The administration’s annual report reveals US’s intention to change its anti-piracy plan. The Obama Administration advises for more transparency when it comes to protecting Intellectual Property and international agreements, while emphasizing on the importance of how IP enforcement communicates with IP stakeholders.
This year’s report offers a perspective on how the administration handled the IP front, while listing statistics about how ICE and the US Justice Department have been handling copyright infringement thus far. Also, it underlines the fact that, although both Hollywood studios and internet service providers have come up with voluntary schemes to curb piracy, there’s a need to test the cogency of these designs.
As far as transparency is concerned, the Obama Administration implies that an advisory group should be put together, while keeping an “open door policy”, by making the group publish its plans via Federal Register notices and other notification methods.
There’s also the issue of how IP laws are enforced. To that, the report highlights the need of a federal law capable of keeping right-holders satisfied on a regular basis. Since 2009, the report continues, the US Attorney’s Office had filed 178 IP cases targeting 254 defendants. On the other hand, ICE and Homeland Security started 1.251 IP investigations, arresting 691 infringers in the process.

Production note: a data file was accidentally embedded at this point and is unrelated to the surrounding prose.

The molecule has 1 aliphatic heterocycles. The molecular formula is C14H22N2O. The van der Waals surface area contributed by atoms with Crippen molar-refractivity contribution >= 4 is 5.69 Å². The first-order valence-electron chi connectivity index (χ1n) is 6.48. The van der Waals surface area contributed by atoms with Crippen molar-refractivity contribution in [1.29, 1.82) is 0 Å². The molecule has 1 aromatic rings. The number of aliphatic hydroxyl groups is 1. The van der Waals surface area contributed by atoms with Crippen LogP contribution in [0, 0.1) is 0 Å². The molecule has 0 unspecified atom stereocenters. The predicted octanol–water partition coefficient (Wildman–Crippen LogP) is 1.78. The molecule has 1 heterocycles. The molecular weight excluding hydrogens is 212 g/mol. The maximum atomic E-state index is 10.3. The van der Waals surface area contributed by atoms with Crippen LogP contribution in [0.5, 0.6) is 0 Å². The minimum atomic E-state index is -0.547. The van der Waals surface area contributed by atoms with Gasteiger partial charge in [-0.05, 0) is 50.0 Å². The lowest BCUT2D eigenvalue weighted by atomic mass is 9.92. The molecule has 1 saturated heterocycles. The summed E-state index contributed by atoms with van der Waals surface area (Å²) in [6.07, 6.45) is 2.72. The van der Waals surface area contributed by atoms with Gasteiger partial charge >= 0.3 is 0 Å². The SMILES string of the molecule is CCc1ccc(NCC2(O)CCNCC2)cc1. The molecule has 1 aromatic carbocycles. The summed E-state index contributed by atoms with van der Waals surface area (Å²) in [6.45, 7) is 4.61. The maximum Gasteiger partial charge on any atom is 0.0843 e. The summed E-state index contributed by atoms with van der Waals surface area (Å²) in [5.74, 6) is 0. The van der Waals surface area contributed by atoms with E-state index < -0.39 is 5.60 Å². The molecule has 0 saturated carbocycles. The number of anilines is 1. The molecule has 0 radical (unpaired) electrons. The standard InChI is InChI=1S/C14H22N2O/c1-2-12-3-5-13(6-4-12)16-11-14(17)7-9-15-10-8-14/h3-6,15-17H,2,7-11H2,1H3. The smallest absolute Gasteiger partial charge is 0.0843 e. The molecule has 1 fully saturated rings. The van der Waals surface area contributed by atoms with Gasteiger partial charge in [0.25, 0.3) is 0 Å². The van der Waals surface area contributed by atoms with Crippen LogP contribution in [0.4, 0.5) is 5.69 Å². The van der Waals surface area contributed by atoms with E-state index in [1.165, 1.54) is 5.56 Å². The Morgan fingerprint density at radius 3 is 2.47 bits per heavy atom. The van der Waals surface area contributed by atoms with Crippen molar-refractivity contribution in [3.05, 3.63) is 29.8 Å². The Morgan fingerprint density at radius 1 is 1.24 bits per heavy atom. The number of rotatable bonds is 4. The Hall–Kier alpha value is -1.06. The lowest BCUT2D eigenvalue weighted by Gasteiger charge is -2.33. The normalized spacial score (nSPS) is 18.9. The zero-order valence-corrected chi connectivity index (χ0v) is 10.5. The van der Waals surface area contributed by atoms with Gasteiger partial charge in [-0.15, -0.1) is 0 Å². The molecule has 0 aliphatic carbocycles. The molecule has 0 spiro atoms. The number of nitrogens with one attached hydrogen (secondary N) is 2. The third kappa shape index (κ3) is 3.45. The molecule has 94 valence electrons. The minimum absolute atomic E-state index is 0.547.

Last but not least, the report addresses the issue of “fair use”.
“…the Administration believes, and the U.S. Copyright Office agrees, that authors (including visual artists, songwriters, filmmakers, and writers) would benefit from more guidance on the fair use doctrine,” the report notes.
Also, the Copyright Office’s intention is to publish “major fair use decisions, including a summary of the holdings and some general questions and observations that may in turn guide those seeking to apply the decisions to their own situations.”
You can read full report here.